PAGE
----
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Garde East is entering its third season on Martha’s Vineyard, and if you’re looking for something a little fancier, tastier, and more beautiful than what’s already expected of this Island, it’s a spot worth checking out.

The menu is broken into sections: signature cocktails, beer, firsts, seconds, thirds, sides, and dessert. Plus a separate wine list, which an on-hand sommelier is happy to take you through. They say life’s about the journey — dining at Garde East is most definitely about the journey.

Garde East overlooks Vineyard Haven harbor.

Drinks come out first. There’s something about million-dollar views and endless sea that makes you want to sip on something fancy. A Moscow Mule is always a good call, but the Collusion Moscow Mule ($14) at Garde East is an especially good call. It’s a blend of ginger beer, Tito’s vodka, and lime juice — simple, easy, and refreshing. It’s served in a copper cup filled with crushed ice, garnished with candied ginger and lime wedge. The Haven Lemonade ($14) is another splash of summer. It’s made with berry vodka, lemonade, lemon and lime, and blueberry compote served in a tall champagne glass. The blend fades from light to dark pink where the blueberry compote settles to the bottom. I want to live in a world where this is the lemonade sold at the end of my neighbor’s driveway. Sip on the CC Sazerac ($16), and it’ll be hard to not feel like a Kennedy. The dark, neat drink is made with Moonshine wash, Bulleit rye, and cranberry bitters. It’s garnished with candied cranberry and a lemon wedge.

Let’s start with firsts. The Tuna Poke ($18) is a display of delicate raw slices of yellowfin tuna. Poke, pronounced pou-ke, is a Hawaiian word for “to section” or “to slice.” This appetizer, traditionally served in Hawaiian cuisine, is soft and raw in texture, and soaked with flavor. Bite-size pieces of raw pink fish are served in a truffle-ponzu sauce with miso caramel and avocado cream. It’s sprinkled with sesame seeds and whole leafs of the yucca plant. Garde’s Tuna Poke is not only packed with rich flavor and hints of herbs, but it’s presented as a work of culinary art. Each piece is placed along the outside edge of the plate, framing itself as a delicacy. Your Garde server will even give you a pair of chopsticks served on a silver platter.

Cauliflower “tartare” with parsnip, cucumber, mint, Okinawan sweet potato chip and harissa yogurt, $14.

The Cauliflower “tartare” ($14) came out next. Tartare is in quotations, because the word usually refers to something raw, traditionally meat or fish. This is your vegetarian’s tartare. It’s served with parsnip, cucumber, mint, Okinawan sweet potato chip, and harissa yogurt. Thinly sliced cauliflower takes on a grain-like texture, and each parsnip and sweet potato chip is meticulously placed on top of the spread. There’s also some yellow and red heirloom tomatoes and a dusting of, wait for it, Oreo cookie crumbs.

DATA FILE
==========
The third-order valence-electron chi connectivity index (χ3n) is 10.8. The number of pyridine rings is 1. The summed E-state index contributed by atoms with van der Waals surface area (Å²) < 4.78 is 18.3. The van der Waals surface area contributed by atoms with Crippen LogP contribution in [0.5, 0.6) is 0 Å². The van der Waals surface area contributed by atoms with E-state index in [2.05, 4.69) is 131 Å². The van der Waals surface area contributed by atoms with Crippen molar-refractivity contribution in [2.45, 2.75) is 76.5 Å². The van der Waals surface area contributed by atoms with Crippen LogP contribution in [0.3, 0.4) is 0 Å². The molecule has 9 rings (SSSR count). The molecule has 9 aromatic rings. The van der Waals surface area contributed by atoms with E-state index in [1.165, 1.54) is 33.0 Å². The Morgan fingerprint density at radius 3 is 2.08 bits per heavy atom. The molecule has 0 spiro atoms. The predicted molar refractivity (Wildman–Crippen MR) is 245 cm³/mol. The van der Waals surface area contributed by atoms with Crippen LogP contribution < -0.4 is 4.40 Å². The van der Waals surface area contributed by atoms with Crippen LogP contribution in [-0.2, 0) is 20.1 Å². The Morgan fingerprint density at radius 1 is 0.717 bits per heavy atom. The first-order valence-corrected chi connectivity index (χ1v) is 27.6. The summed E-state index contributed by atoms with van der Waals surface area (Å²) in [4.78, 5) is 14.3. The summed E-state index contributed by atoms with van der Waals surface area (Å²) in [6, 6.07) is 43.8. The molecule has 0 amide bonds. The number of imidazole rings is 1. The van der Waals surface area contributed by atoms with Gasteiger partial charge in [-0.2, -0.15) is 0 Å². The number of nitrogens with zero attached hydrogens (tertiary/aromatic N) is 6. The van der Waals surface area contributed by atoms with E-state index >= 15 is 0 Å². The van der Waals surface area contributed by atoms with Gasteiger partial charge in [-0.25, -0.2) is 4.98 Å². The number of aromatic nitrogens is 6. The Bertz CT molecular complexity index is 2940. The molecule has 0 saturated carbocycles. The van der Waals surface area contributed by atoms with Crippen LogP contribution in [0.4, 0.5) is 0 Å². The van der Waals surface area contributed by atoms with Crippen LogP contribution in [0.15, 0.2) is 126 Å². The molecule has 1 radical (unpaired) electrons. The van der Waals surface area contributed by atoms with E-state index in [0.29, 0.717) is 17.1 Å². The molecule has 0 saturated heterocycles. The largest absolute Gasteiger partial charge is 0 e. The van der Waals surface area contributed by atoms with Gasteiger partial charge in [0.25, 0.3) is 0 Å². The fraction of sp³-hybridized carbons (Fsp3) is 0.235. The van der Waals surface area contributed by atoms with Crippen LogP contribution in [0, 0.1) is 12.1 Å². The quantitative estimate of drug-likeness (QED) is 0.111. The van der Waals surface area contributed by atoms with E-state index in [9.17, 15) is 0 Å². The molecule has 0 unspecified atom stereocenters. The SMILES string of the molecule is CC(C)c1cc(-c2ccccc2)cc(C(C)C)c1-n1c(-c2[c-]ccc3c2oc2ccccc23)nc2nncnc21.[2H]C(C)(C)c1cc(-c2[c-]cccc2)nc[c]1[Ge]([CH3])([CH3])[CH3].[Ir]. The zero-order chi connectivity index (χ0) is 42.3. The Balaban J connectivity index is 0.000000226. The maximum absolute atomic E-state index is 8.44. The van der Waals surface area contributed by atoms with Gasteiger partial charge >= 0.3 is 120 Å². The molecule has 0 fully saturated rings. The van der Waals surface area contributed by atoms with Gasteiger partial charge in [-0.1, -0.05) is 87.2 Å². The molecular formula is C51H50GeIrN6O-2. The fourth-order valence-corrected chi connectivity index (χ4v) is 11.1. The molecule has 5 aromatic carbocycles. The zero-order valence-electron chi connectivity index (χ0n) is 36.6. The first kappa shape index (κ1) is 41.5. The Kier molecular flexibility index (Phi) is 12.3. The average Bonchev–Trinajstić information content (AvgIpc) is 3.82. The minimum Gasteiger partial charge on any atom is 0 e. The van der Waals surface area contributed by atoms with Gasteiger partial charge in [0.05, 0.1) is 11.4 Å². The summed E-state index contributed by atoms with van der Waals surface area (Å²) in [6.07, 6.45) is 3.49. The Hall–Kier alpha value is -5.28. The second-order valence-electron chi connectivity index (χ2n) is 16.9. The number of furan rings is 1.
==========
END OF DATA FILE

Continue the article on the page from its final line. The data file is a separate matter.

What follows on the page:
Executive Chef Carlos Montoya knows best. He’s been a chef on the Island for years, and took over as executive chef from Robert Sisca this year. Montoya was executive sous chef at Garde East, a position now fulfilled by Darko Meduric. Chef Montoya and Meduric previously worked together at the Sweet Life Cafe in Oak Bluffs.

The Beet Root Gnocchi ($14) is exactly where you should head for the seconds portion of your meal. It’s made with parmesan, pickled ramps, pine nuts, and goat cheese. You don’t have to like beets, goat cheese, or even gnocchi, really, to enjoy this dish. It’s in a league of its own. The potato pasta gnocchi are dyed beet pink, and are soft, delicate, and mysteriously flavorful.

For thirds, you can’t go wrong with the Pan Seared Black Sea Bass ($37). It’s a white flakey fish cooked with the skin on top served over broccoli rabe, chorizo, stone fruit, fingerling potatoes, and drizzled chorizo emulsion. The GOOD Farm Chicken Breast ($35), is also another popular choice. It’s made with black trumpet purée, Swiss chard, confit leg, hon shimeji, and chicken jus.

Tuna poke appetizer served with truffle-ponzu sauce, miso caramel, avocado and yucca, $18.

If you have room for a side, go with the Polenta Fries ($9). They’re stacked like Jenga blocks, and packed with unexpected flavor. They’re made with a vadouvan spice blend, and Parmigiano-Reggiano, an Italian granular cheese. They’re topped with curry flakes, and softer than french fries when you bite into them.

Last but not least, dessert. The Hazelnut Mousse ($13) is made with chocolate soil made from Oreo cookies, sorrel, Martha’s Vineyard sea salt–caramel ice cream. The brittle caramel crust is the first thing you’ll notice. It’s made with crushed crepes with milk chocolate, and it’s slightly frozen to create the tiniest crunchy texture you’ve ever experienced.

For those of you doing the math, I know what you’re thinking. These dishes add up. But there are ways to scale your meal up and down. Just do dessert. Just do drinks. Share everything. If you can make it work, give it a try, because dining at Garde East is a journey worth embarking on.

 

Garde East is located at 52 Beach Rd. in Vineyard Haven. They’re open 5 to 9 pm Wednesday through Sunday, and will be open every day starting July 1. For more information, visit gardeeast.com.

This story by Brittany Bowker originally appeared on mvtimes.com